It rained ice and snow the day before, but the sun came out Thanksgiving morning, and all the buildings turned warm cream and raisin yellow. Sometimes you forget about colors in Moscow winters because it’s so dark, but you remember them when the sun comes out. Thanksgiving was so sunny that even all the ice that congealed on car windows and in mushy puddles on the ground made you cheerful because of how it reflected pink and yellow in the sunrise.

I think it was one of the best days of the whole year. I wish you could have been there – it was so good that I don’t think I can put it down on paper well enough for you to understand. A perfect feast of good food, good friends, everything at just the right pace, and God’s grace visible and shining at all the edges.

Part of the key, I’ve learned, to getting your prayers answered is first of all praying them to begin with.  I didn’t pray very much for Thanksgiving to be a good day, but I think there were other people praying. I know economist husband was praying for his sermon to go well, and it DID go well, so that was the first thing.

And then our friend invited us over for Thanksgiving dinner. He’s a missionary who is perfect for living in Russia because he’s laid-back and makes friends like economist husband makes trades on forex – he does it even without thinking, and sometimes when he’s half-asleep.

I was excited about the invitation mostly because our apartment is too messy to invite guests over, and I didn’t plan anything for Thanksgiving. It’s hard to celebrate American holidays in Russia. They don’t give you extra time off from work, and turkeys can cost up to $60 a bird. Plus, no one except your expat friends is really talking about celebrating so no one else is in the holiday mood. If our friend hadn’t invited us we probably wouldn’t have had any Thanksgiving at all.

Anyway, I’m pretty sure our missionary friend prayed that Thanksgiving would be a good day.

And that’s the way it was. It was one of the best days I can remember since…well, since I took a real day off and was intentional about celebrating.

We spent hours cooking in the kitchen. We spent hours talking about things and making jokes in Russian and in English. And then we spent several more hours sitting at the table eating and toasting, and saying what we were thankful for. Probably we spent even more time eating than we did cooking. We came at two and left at ten. Eight hours of cooking and eating.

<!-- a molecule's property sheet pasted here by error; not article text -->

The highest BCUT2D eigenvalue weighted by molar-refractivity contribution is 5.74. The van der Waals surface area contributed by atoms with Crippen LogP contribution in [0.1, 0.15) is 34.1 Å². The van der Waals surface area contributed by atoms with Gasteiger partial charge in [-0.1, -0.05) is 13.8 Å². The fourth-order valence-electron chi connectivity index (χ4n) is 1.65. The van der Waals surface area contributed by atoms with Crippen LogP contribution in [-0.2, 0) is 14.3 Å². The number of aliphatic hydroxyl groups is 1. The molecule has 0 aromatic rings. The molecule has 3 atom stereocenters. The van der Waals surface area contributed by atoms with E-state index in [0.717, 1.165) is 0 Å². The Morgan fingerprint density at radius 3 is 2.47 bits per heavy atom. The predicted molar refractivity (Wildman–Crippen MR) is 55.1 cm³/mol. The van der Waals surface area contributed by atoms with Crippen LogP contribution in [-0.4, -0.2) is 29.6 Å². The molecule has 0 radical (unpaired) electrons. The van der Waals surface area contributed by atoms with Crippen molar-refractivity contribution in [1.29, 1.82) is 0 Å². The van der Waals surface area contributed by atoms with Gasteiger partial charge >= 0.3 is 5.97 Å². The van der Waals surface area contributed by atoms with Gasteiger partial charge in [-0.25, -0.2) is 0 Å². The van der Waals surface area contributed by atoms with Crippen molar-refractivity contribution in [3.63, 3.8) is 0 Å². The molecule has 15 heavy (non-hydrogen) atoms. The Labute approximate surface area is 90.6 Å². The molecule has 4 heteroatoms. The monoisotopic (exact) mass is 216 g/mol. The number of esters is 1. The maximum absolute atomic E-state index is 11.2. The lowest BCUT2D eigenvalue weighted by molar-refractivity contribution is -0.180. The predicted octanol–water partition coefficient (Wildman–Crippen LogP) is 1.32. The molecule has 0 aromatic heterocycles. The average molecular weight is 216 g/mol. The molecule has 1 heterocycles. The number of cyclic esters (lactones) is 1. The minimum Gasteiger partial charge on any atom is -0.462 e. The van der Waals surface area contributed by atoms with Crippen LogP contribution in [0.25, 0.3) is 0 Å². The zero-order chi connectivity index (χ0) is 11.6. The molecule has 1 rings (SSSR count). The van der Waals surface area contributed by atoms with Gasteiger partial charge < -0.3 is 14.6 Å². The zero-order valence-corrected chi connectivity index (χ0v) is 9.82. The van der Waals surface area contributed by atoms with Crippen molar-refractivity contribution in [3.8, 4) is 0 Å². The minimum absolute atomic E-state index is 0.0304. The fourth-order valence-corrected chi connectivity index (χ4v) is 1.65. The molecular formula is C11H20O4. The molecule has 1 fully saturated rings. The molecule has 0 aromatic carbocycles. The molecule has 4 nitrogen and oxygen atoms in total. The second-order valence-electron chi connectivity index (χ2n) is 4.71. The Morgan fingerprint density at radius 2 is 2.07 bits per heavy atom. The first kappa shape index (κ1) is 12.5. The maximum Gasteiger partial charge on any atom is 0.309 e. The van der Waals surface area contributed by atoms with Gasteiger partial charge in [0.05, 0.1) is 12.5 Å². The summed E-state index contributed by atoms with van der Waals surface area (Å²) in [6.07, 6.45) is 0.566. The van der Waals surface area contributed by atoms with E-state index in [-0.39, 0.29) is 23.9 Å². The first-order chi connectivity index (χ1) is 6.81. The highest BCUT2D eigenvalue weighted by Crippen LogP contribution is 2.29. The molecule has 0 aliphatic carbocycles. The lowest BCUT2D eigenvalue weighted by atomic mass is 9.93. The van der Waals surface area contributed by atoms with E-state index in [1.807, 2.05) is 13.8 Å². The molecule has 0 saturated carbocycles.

And then when economist husband and I got home, drunk on turkey, gravy, buckwheat stuffing and pumpkin pie, I couldn’t stop talking about what a great day it was. We cuddled on the couch and watched a movie, and I was like “This has been such a great day!” and economist husband was like, “You keep saying that.”

And then the next morning, riding the metro to work with this sleepy-turkey smile on my face I tried to figure out what it is that makes a day so good.

These are my conclusions on what ingredients are recommended to have a really great day:

  • plenty of sleep
  • a really nice cappuccino in the morning
  • make sure you’re with the person you’re in love with the entire day. Be sure to tell them that they’re great and that you love them.
  • thankfulness
  • make something (like a turkey dinner with buckwheat, apple and celery stuffing, for example) to give to someone you love
  • be intentional about celebrating: As Donald Miller says: “When we look back on our lives, what we will remember are the crazy things we did, the times we worked harder to make a day stand out.”
  • Invite a bunch of people along. It’s especially great to have a mix of old and new: old, comfortable friends to relax with and new friends to expand your horizons and push you a bit out of your natural comfort zone
  • Ask God for His help, and then thanking Him when He comes through

What about you? How was your Thanksgiving? What do you think makes a good day?


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2 Responses to Thanksgiving

  1. Your puddles of warm cream and raisin, and your gold-encrusted balconies and symphonies paint rich pictures for my mind 🙂 Enjoying you..


  2. Pingback: Russia’s Untouchables | Breakfast in Moscow

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